The past year was a banner year for cyber coverage in the press. Cyber security played a pivotal role in numerous domestic, foreign, and commercial affairs, such as the National Security Agency spying scandal, the Syrian civil war, and most recently, the Target data breach. Washington Post columnist Max Fisher marks 2013 as the year cyber security officially became a vital component of foreign policy. As a nation, we got our first real glimpses at the implications of our constant cyber connectivity—the ease with which different actors can peer into our cell phones, email accounts, and pocketbooks. The severity of our vulnerability as a nation is widely debated. (To hear experts weigh in, read this great introductory blog from Henry Farrell, professor at George Washington University.) Are we really on the brink of a cyber attack on the scale of Pearl Harbor, as many analysts warn? Perhaps. However, on the whole, we largely lack cyber literacy and security awareness, which puts us at great individual risk on a daily basis.
Due to cyber security’s widespread complexity, it is often challenging to grasp the potential gravity of a personal cyber breach (until it happens), let alone a widespread cyber attack. People take risks every day using smartphones, social media websites, online shopping, and public WiFi networks. How often do you hear someone mention that his Twitter was “hacked” or her Facebook is “getting spammed” from a link unknowingly clicked upon? Yes, the hacking of one person’s social media page is trivial compared to the millions of people affected by the Target data breach—but both events are clearly beginning to represent a new normal.
The past year’s media coverage bodes well for growing awareness. The best method for this incorporation is both talking about cyber security reforms and acting on them. The more people read in the newspaper, on blogs and social media, the more thought they give to cyber security and the likelier they are to converse about it with friends and family. Call it a cyber grassroots approach. The more commonplace the cyber security discussion, the more people are likely to take action to guard their personal data—even if it’s as simple as changing their passwords more frequently or limiting what kind of information they put on their Facebook or Twitter pages.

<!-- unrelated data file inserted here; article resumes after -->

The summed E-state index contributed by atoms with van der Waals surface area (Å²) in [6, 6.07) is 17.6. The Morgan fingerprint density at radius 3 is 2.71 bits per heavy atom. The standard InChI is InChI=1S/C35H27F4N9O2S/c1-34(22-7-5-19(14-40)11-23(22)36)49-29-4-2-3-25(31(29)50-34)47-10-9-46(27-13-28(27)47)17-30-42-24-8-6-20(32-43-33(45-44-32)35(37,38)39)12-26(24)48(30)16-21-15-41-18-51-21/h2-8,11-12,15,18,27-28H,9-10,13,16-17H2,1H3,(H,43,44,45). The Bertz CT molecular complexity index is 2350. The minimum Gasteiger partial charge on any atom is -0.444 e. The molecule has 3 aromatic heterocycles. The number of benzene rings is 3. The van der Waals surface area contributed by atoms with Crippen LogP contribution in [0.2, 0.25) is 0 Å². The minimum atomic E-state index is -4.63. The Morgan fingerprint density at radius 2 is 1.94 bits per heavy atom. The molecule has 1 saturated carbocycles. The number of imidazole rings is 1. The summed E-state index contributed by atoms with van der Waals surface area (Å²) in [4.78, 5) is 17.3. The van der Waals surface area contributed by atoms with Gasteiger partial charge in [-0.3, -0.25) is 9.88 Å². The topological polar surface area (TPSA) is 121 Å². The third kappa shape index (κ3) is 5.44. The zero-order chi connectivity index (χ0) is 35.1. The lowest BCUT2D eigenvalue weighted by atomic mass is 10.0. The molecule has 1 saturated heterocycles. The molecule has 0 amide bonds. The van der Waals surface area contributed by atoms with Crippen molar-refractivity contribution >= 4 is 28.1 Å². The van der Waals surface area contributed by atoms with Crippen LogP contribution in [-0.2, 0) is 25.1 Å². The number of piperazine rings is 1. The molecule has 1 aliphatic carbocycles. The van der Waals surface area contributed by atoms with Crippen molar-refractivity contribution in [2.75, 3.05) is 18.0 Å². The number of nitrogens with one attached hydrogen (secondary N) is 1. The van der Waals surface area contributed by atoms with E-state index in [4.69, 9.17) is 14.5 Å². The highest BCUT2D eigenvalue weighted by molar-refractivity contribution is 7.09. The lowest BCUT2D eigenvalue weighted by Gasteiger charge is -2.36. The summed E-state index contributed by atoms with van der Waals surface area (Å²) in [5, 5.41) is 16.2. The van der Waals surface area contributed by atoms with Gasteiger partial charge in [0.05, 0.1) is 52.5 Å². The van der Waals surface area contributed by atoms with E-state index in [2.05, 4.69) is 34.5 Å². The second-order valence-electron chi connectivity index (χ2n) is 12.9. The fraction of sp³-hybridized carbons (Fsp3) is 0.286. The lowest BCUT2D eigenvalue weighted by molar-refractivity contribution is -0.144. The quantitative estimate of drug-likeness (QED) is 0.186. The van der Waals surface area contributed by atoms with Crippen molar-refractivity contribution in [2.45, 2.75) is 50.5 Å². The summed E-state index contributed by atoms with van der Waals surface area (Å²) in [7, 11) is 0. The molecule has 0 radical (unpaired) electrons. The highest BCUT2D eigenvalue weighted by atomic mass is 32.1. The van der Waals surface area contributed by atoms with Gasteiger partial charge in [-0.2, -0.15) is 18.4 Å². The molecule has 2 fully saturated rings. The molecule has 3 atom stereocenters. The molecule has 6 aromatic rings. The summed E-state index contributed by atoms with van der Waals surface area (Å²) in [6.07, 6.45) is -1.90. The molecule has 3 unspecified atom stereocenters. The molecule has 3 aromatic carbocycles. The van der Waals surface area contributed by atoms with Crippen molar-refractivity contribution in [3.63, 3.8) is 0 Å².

This growing cyber literacy compounds in our businesses and communities. Security investment decisions at both your corner store and your local Target aren’t made by cyber experts. But they are made by individuals whose growing cyber awareness means they’ll both be talking about cyber security reforms and acting on them.
When it comes to the incorporation of cyber security protection into our institutions, our businesses, and our daily lives, we are embarking on a “new frontier.” President John F. Kennedy referred to the “New Frontier” of the 1960s as “the frontier of unknown opportunities and perils, the frontier of unfilled hopes and unfilled threats.” While the Internet has carried us into the 21st century with a multitude of technological benefits and conveniences, it too has brought with it the risks of unknown perils and unfilled threats. As we progress in the Information Age, it is vital that we remain vigilant in protecting ourselves on the vast new frontier of the cyber realm.
For more information on how better to protect yourself from cyber threats, visit the National Cyber Security Alliance website.